The judge threw out the case in February 2004 without allowing a trial stating that Mr. Theodouro assumed the risk of being injured. The judge discussed the long-standing and well-known concept of assumption of the risk: one who voluntarily participates in a recreational activity presenting inherent and known risks cannot win a lawsuit when he is injured during that recreational activity. Courts consider a person to consent to risks (such as falling on a dance floor) when the risks are fully understood and perfectly obvious.

In the Theodouro case, the judge said that the risks of slipping on flowers and paper money while dancing were as apparent as the risk of slipping while tap dancing on a slippery dance floor — or of losing one’s balance while dancing with three inch heels, cases which also have been dismissed in the past.

Now, what would the law be without exceptions? Here are cases that were not dismissed but, instead, allowed by the judge to be resolved by a jury:

  • When bar patrons threw cups in which jello-based drinks had been served onto the floor and a dancer slipped and fell (Endres v. Mingles, 271 A.D.2d 207);
  • When a racecar driver crashed into a track wall whose contour and design were unique, not apparent and dangerously increased the driver’s risk (Owen v. R.J.S. Safety Equipment Inc., 79 N.Y.2d 967); and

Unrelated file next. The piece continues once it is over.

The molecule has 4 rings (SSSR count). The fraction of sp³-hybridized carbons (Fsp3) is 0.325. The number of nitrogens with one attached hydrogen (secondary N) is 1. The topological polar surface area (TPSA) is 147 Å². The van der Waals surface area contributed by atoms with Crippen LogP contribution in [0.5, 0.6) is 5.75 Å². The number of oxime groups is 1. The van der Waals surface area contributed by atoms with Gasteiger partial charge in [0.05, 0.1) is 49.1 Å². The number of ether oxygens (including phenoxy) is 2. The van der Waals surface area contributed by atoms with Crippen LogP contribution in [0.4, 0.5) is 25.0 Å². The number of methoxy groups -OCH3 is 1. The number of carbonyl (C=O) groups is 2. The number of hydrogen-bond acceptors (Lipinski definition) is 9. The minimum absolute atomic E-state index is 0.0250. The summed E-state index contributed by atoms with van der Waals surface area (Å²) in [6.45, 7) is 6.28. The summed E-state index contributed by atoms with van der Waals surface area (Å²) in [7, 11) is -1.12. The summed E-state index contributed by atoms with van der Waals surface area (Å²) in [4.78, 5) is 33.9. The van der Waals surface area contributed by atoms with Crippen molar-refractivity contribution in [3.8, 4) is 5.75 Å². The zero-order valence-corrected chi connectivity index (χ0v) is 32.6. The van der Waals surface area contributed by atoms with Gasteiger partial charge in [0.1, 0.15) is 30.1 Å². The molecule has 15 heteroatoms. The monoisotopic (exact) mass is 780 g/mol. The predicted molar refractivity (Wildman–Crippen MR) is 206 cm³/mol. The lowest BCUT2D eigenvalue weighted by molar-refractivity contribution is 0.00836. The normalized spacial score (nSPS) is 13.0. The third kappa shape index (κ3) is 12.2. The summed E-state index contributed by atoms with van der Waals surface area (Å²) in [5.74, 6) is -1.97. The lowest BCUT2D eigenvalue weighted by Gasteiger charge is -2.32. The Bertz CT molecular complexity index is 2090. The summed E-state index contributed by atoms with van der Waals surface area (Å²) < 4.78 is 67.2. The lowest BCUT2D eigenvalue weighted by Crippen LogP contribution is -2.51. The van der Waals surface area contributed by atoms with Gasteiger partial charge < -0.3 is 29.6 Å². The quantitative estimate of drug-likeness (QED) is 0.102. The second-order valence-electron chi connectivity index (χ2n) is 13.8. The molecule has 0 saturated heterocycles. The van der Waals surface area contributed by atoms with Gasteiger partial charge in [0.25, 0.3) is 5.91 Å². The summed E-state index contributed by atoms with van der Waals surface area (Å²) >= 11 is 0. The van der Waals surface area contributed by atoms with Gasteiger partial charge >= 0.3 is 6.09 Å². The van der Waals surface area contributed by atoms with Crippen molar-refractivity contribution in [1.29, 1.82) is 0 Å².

• When a tennis player tripped over a torn net separating his court from the next. The jury held that the damaged and dangerous net was neither apparent nor an inherent risk (Siegel v. City of New York, 90 N.Y2d 471).

Slip and fall cases are usually very hard to prove. As indicated, unless you can prove that

  1. the defendant created the dangerous condition — (for example, evidence that the water causing a supermarket customer to fall came from the supermarket’s own leaky air conditioner), and
  2. that the defendant was actually aware of the wet area (for example, evidence of a prior complaint) or
  3. that the defendant had “constructive notice” of the wet area (for example, evidence that the floor was wet for 30 minutes or more, such that the defendant should have known it was wet and dried it up),

…then your case could be dismissed no matter how serious your injury.

In any slip and fall case, it is crucial to gather evidence as soon as possible. This includes photographs, witness statements and the like.

A future Topic of the Week will discuss the unique aspects of another slip and fall scenario: snow and ice cases.

You’re Invited to Call or E-mail!

If you have been injured as the result of a slip or trip and fall, I urge you — perhaps more so than in any other type of New York personal injury case — to contact me without delay.

I have recovered substantial sums of money for pain and suffering for people injured in all types of New York slip and fall cases against owners of office buildings, supermarkets, casinos and others types of structures.

I will gladly speak with you over the telephone or in person, whichever you prefer. And your initial visit is always free. You’re welcome to call me anytime. I promise I’ll do everything I can to help you. JH